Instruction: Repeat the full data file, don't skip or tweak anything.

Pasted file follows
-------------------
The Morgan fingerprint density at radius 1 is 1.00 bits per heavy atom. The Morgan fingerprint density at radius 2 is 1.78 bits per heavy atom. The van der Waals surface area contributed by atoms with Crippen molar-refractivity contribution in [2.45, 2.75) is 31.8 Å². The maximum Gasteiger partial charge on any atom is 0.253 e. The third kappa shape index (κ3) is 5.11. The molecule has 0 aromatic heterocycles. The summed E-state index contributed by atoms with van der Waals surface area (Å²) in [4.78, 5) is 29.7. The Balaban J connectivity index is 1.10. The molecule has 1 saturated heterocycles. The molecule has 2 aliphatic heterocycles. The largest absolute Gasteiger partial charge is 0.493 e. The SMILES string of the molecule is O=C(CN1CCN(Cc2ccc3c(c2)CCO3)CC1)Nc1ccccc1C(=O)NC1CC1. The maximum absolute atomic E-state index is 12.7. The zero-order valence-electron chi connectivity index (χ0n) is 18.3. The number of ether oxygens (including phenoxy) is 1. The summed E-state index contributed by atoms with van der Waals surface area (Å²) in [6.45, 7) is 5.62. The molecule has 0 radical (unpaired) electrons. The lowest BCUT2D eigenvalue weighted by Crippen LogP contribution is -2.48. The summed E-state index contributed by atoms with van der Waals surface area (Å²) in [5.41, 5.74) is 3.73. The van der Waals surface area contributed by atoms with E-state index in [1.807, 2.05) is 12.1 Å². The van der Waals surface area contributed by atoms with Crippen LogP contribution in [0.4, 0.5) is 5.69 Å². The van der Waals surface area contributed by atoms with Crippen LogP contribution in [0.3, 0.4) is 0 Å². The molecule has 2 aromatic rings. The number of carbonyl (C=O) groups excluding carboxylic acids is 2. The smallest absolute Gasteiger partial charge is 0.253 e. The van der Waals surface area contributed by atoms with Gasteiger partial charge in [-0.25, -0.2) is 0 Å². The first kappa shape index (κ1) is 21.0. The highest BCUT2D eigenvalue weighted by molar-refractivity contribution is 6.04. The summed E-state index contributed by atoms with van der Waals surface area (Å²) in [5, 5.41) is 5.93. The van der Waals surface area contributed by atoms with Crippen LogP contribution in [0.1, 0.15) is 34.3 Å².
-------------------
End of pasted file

The Morgan fingerprint density at radius 1 is 1.00 bits per heavy atom. The Morgan fingerprint density at radius 2 is 1.78 bits per heavy atom. The van der Waals surface area contributed by atoms with Crippen molar-refractivity contribution in [2.45, 2.75) is 31.8 Å². The maximum Gasteiger partial charge on any atom is 0.253 e. The third kappa shape index (κ3) is 5.11. The molecule has 0 aromatic heterocycles. The summed E-state index contributed by atoms with van der Waals surface area (Å²) in [4.78, 5) is 29.7. The Balaban J connectivity index is 1.10. The molecule has 1 saturated heterocycles. The molecule has 2 aliphatic heterocycles. The largest absolute Gasteiger partial charge is 0.493 e. The SMILES string of the molecule is O=C(CN1CCN(Cc2ccc3c(c2)CCO3)CC1)Nc1ccccc1C(=O)NC1CC1. The maximum absolute atomic E-state index is 12.7. The zero-order valence-electron chi connectivity index (χ0n) is 18.3. The number of ether oxygens (including phenoxy) is 1. The summed E-state index contributed by atoms with van der Waals surface area (Å²) in [6.45, 7) is 5.62. The molecule has 0 radical (unpaired) electrons. The lowest BCUT2D eigenvalue weighted by Crippen LogP contribution is -2.48. The summed E-state index contributed by atoms with van der Waals surface area (Å²) in [5.41, 5.74) is 3.73. The van der Waals surface area contributed by atoms with E-state index in [1.807, 2.05) is 12.1 Å². The van der Waals surface area contributed by atoms with Crippen LogP contribution in [0.4, 0.5) is 5.69 Å². The van der Waals surface area contributed by atoms with Crippen LogP contribution in [0.3, 0.4) is 0 Å². The molecule has 2 aromatic rings. The number of carbonyl (C=O) groups excluding carboxylic acids is 2. The smallest absolute Gasteiger partial charge is 0.253 e. The van der Waals surface area contributed by atoms with Gasteiger partial charge in [-0.25, -0.2) is 0 Å². The first kappa shape index (κ1) is 21.0. The highest BCUT2D eigenvalue weighted by molar-refractivity contribution is 6.04. The summed E-state index contributed by atoms with van der Waals surface area (Å²) in [5, 5.41) is 5.93. The van der Waals surface area contributed by atoms with Crippen LogP contribution in [0.1, 0.15) is 34.3 Å².